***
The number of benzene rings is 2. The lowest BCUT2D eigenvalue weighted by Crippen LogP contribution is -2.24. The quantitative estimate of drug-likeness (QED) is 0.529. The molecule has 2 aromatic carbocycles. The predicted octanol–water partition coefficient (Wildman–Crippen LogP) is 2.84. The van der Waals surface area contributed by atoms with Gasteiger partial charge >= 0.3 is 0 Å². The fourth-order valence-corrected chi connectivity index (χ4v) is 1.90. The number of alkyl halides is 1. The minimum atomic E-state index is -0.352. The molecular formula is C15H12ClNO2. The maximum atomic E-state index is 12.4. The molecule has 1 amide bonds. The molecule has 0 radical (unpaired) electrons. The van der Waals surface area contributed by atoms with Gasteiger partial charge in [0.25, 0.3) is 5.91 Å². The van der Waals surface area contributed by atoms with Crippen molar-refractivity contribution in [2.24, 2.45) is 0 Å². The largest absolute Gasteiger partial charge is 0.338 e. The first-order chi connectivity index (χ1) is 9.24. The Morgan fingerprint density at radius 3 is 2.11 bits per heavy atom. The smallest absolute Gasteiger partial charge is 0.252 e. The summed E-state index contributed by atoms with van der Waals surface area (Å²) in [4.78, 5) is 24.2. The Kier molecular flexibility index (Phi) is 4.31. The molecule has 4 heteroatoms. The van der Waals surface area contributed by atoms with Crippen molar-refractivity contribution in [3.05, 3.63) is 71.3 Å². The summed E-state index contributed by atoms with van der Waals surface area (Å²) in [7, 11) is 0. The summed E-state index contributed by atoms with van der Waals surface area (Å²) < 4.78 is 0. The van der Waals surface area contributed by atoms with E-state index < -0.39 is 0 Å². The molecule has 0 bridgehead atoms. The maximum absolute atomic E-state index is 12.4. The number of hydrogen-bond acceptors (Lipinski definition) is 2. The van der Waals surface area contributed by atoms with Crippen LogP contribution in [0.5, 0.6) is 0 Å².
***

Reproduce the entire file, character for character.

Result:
The number of benzene rings is 2. The lowest BCUT2D eigenvalue weighted by Crippen LogP contribution is -2.24. The quantitative estimate of drug-likeness (QED) is 0.529. The molecule has 2 aromatic carbocycles. The predicted octanol–water partition coefficient (Wildman–Crippen LogP) is 2.84. The van der Waals surface area contributed by atoms with Gasteiger partial charge >= 0.3 is 0 Å². The fourth-order valence-corrected chi connectivity index (χ4v) is 1.90. The number of alkyl halides is 1. The minimum atomic E-state index is -0.352. The molecular formula is C15H12ClNO2. The maximum atomic E-state index is 12.4. The molecule has 1 amide bonds. The molecule has 0 radical (unpaired) electrons. The van der Waals surface area contributed by atoms with Gasteiger partial charge in [0.25, 0.3) is 5.91 Å². The van der Waals surface area contributed by atoms with Crippen molar-refractivity contribution in [2.24, 2.45) is 0 Å². The largest absolute Gasteiger partial charge is 0.338 e. The first-order chi connectivity index (χ1) is 9.24. The Morgan fingerprint density at radius 3 is 2.11 bits per heavy atom. The smallest absolute Gasteiger partial charge is 0.252 e. The summed E-state index contributed by atoms with van der Waals surface area (Å²) in [4.78, 5) is 24.2. The Kier molecular flexibility index (Phi) is 4.31. The molecule has 4 heteroatoms. The van der Waals surface area contributed by atoms with Crippen molar-refractivity contribution in [3.05, 3.63) is 71.3 Å². The summed E-state index contributed by atoms with van der Waals surface area (Å²) in [7, 11) is 0. The summed E-state index contributed by atoms with van der Waals surface area (Å²) < 4.78 is 0. The van der Waals surface area contributed by atoms with E-state index < -0.39 is 0 Å². The molecule has 0 bridgehead atoms. The maximum absolute atomic E-state index is 12.4. The number of hydrogen-bond acceptors (Lipinski definition) is 2. The van der Waals surface area contributed by atoms with Crippen LogP contribution in [0.5, 0.6) is 0 Å².